The Historic Cancellation Of ‘the Ex’ Due To Covid-19
For 142 years, it has been our end-of summer-tradition — an 18-day celebratory transition from the lazy and hazy days of summer’s freedom to the more structured routines of the fall. But not in 2020: “The Ex” has been cancelled due to the COVID-19 pandemic.
The decision, announced May 12, along with the support of the Province of Ontario and the City of Toronto, to cancel this year’s edition of the Canadian National Exhibition (CNE) is only the second occasion in its history (not since the Second World War) that Canada’s largest fair has closed in its entirety.
“Safety always comes first at the CNE, and the decision to cancel our event is the right decision during this critical time to protect the health of all Canadians,” says John Kiru, president of the Canadian National Exhibition Association. “Summer in Toronto will not be the same without the sights and sounds of the CNE, alongside so many [other] annual festivals and cultural events that have been forced to cancel. We stand in solidarity with the collective effort to curb this global pandemic, and we will all do our part to ensure this happens.”
For generations of Canadians, The Ex has been a right of passage from summer to fall — one of thrilling rides, mysterious new foods, games of chance on The Midway, blazing-hot days and warm summer nights under the fireworks. Candy apples, candy floss, tiny doughnuts and anything “on a stick” passed as the daily menu. Preparing for a “Family Day” at The Ex was often like a strategic military operation for any parent, with the only solace being that the kids would be asleep before the light went out, and that they’d figure out what to do with that giant stuffed bear in the morning.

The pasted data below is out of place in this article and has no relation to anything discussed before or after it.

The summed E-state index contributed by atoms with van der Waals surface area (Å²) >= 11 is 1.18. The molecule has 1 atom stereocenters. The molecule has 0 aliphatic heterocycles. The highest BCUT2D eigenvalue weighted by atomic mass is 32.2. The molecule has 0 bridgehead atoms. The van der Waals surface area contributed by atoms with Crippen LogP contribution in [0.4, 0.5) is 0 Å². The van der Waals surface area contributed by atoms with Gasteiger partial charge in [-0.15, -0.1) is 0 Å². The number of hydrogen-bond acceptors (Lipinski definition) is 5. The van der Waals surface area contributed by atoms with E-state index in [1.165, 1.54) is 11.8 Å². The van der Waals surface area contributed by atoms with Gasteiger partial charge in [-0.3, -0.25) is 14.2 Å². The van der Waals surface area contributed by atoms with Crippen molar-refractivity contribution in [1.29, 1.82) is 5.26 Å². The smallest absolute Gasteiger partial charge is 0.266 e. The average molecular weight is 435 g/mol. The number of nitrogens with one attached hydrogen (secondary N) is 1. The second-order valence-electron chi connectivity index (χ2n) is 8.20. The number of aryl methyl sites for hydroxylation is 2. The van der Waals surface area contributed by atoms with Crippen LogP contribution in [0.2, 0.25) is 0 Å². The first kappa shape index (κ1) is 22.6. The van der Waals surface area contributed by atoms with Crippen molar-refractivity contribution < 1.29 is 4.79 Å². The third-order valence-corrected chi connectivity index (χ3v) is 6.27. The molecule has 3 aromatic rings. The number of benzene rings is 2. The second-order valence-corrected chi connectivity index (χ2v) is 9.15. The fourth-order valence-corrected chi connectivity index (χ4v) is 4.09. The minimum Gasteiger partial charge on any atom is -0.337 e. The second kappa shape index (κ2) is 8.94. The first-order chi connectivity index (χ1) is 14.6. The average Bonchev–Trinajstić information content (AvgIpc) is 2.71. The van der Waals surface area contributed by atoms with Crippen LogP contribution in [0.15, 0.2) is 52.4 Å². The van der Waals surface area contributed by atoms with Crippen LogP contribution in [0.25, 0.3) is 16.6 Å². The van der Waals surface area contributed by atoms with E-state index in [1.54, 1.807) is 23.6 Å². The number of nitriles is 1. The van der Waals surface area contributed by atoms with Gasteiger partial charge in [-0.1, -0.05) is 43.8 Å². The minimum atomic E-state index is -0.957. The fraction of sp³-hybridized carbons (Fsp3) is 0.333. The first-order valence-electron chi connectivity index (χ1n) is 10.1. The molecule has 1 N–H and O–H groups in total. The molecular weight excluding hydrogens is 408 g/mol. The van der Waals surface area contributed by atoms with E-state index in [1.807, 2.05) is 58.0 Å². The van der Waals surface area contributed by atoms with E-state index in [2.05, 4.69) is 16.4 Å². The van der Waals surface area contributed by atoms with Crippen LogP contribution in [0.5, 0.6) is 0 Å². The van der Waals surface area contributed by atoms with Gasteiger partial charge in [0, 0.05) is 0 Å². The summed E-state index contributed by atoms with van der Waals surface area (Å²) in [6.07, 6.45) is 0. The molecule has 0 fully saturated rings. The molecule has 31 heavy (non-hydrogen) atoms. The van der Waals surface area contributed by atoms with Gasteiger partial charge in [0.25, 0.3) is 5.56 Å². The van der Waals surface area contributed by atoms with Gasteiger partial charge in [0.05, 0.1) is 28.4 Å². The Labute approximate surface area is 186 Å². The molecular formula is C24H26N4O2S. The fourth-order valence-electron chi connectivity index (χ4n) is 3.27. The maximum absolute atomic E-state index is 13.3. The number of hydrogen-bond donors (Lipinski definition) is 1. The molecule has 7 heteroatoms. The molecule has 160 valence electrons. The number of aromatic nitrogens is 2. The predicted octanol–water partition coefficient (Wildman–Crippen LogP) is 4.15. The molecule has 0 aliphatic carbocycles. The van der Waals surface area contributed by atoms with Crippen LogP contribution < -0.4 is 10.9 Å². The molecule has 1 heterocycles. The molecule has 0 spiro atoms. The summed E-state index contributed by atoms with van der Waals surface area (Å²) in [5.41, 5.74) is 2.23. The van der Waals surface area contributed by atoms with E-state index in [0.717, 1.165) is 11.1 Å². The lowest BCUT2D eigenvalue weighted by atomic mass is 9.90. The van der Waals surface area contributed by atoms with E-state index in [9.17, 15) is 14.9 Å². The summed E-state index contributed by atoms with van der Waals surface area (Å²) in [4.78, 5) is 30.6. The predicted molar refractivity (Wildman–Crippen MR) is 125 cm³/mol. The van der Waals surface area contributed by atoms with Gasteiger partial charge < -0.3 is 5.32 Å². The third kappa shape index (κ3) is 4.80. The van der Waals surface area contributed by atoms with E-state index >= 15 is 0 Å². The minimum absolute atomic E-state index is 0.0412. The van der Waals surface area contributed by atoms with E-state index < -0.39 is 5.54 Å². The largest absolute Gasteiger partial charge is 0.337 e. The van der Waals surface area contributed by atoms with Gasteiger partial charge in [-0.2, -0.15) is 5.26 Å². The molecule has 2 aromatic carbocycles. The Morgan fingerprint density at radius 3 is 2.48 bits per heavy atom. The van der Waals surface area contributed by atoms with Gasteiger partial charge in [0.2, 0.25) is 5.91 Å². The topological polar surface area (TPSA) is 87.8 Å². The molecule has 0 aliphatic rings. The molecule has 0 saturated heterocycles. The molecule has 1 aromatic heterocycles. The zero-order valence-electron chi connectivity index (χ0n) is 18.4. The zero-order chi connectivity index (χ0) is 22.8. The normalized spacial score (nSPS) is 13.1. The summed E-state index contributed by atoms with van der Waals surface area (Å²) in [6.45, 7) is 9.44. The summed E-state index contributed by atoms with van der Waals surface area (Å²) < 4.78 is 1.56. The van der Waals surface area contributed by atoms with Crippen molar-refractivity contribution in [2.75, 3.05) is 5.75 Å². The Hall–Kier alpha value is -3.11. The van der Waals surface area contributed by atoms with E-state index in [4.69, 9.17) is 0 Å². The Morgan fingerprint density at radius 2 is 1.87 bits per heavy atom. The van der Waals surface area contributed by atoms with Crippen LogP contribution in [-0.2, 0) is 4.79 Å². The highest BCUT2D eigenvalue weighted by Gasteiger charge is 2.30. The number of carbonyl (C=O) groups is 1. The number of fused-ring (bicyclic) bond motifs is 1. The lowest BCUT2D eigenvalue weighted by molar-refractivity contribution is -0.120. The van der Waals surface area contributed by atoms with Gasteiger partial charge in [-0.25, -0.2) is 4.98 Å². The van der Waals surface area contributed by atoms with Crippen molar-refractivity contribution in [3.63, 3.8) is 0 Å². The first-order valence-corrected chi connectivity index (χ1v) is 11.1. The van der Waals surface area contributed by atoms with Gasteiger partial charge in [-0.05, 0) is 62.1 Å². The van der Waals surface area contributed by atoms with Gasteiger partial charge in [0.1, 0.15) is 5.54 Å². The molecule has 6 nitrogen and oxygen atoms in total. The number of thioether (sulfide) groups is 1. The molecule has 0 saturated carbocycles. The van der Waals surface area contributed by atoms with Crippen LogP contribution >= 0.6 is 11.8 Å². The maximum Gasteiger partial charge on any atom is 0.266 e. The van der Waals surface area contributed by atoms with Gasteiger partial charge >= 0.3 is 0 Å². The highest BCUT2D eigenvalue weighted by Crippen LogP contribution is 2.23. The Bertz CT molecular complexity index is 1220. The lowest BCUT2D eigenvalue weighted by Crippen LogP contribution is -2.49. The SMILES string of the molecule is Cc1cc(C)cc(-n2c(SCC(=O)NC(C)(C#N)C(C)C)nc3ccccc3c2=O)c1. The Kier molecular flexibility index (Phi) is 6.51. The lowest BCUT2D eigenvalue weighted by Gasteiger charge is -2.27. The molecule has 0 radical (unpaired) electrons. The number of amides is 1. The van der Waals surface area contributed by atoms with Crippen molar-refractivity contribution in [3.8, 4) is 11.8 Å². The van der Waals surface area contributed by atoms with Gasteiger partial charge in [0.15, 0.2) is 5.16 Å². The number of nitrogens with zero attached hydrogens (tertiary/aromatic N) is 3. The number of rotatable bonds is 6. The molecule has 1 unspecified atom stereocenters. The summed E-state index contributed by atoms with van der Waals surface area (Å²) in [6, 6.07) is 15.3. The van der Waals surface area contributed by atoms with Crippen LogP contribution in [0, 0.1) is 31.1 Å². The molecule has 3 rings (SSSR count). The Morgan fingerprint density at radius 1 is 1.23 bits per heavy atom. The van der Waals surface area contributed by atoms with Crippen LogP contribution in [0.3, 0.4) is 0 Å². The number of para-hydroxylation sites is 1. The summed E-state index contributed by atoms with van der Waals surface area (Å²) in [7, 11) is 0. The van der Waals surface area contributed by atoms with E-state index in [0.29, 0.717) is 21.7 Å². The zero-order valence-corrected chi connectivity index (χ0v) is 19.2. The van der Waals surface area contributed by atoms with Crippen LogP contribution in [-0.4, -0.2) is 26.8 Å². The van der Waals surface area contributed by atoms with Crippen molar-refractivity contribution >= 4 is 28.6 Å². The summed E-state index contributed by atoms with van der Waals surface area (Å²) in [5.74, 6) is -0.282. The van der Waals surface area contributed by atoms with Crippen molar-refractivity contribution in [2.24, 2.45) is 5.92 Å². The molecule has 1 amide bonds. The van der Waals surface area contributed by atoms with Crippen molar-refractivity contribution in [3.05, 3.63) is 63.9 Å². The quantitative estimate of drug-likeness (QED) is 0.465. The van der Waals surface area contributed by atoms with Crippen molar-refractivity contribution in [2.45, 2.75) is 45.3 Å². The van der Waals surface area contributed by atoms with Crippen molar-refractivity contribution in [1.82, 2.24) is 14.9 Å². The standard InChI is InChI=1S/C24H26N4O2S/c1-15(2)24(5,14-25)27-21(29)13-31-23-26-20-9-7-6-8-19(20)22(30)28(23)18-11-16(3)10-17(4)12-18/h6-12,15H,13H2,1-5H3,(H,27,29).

Blaring music and roaring crowds made the fair experience unlike any other, and the CNE has attracted the very best in entertainment over the decades. Frank Sinatra performed at The Ex. So did The Beach Boys, Buddy Rich, Stevie Wonder and Chicago. And the Canadian International Air Show held annually on Labour Day Weekend has been not only a signature event, but also a signature “sound” of a Toronto summer. The CNE remains one of the largest fairs in North America, attracting more than 1.4 million visitors each year.
This cancellation is yet another financial hit for Ontario and for Toronto brought on by the severity of COVID-19, as the CNE has an annual economic impact of more than $128 million on Ontario and $93 million on the Greater Toronto Area, employing more than 5,000 seasonal workers each summer.
However, more than money, the cancellation of The Ex is another hit to our collective psyche, another “normal” taken away from us — another reminder, as the months and now the seasons pass, of how 2020 is unlike any other year.